In recently mentioning the corn patch that is behind the Costco Warehouse in St. Charles, readers were quick to point out that a couple of fields still exist along 14th Street and near the Walgreens at Bricher and Blackberry roads at the St. Charles-Geneva border.
That rang a bell. I can't always remember specific details about things I have written about in the past, but it turns out that in 2008 I wrote about the fairly large cornfield at the corner of 14th Street and Lincoln Highway.
A fellow named Jerry Anderson and his family farmed that property for years, and it's a small portion of a field that used to extend all the way north to what is now the Davis School area.
Of course, the Anderson family had to sell part of its farmland to developers in order for the Carriage Oaks independent senior living center to be built along 14th Street.
In checking out that other parcel behind the Walgreens years ago as well, it had a Batavia Enterprises sign on the property in an area zoned for residential or commercial use.
Another reader pointed out that there is corn on both sides of Williamsburg Drive where it runs into Fisher Drive in Geneva, and another suggested that it makes sense for some property owners to keep small cornfields in place in order to keep a real estate bill much lower as "farmland" until they develop it.
For healthy food:
When cancer strikes a family, some of the basic routines you took for granted most of your life go by the wayside. One of those is making sure you are preparing a healthy meal for yourself and the family.
Fox Valley Food for Health realized a long time ago that this is a significant problem, so for the past five years the organization has provided healthy meals for those suffering from a serious illness, as well as their family members.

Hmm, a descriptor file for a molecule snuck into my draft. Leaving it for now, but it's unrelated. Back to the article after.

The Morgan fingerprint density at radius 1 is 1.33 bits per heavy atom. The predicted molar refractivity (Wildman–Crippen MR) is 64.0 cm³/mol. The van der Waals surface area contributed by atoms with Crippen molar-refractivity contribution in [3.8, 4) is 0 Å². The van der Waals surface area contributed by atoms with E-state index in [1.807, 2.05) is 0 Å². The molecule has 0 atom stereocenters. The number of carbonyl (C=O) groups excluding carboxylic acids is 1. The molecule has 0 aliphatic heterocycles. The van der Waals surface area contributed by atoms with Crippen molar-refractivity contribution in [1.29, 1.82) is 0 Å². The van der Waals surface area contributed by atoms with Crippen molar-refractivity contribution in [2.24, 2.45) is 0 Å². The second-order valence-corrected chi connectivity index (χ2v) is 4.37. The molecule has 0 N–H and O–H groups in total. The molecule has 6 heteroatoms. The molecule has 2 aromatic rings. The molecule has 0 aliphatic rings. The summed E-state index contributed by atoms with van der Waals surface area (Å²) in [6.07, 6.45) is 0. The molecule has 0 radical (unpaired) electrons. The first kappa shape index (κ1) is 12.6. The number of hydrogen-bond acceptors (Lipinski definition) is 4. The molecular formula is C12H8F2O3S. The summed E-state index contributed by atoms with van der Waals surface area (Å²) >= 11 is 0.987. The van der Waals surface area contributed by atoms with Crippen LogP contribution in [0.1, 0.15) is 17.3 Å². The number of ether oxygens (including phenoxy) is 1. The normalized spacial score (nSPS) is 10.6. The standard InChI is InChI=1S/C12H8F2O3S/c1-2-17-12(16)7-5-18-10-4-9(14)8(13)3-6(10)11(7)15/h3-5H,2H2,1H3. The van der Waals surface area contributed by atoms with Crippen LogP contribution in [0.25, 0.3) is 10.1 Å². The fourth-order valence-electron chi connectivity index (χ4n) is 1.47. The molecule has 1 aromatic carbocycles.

To make it all work, of course, takes money. Organization founders Susan Leigh and Mary Fremgen and a cast of volunteers are hoping to expand the number of meals Fox Valley Food for Health can offer.
To do that, it is hosting its first Harvest Moon Dance from 6 to 11:30 p.m. Oct. 13 at Eagle Brook Country Club in Geneva.
Cost for the event is $150 per person, with tables for 8 or 10 being available.
Tickets, available at foxvalleyfoodforhealth.org, include cocktail hour with open bar and appetizers, a gourmet seasonal sit-down dinner made using recipes from the organization's kitchen, a raffle and live auction. Otto Music, a Chicago dance band, will play songs from the 80s to present.
Fox Valley Food for Health says it has served more than 30,000 free meals to more than 250 individuals and families affected by cancer or serious illness. The organization has also enjoyed an increase of twice as many meals served from the previous year, with hopes of increasing that by 40 percent this year.
Even though it was blazing hot last week, members of the Sugar Grove Methodist Church worked through it in volunteering to spiff up the Sugar Grove Library.
The library is celebrating its 10th anniversary this year, so it was fitting that church members gave some sweat equity in power-washing the building; sanding and painting the bike rack; washing and waxing the teak lawn furniture; pulling weeds, trimming bushes and spreading mulch.
The effort was not lost on the Sugar Grove Library Friends, who sent out notices thanking the church for its efforts.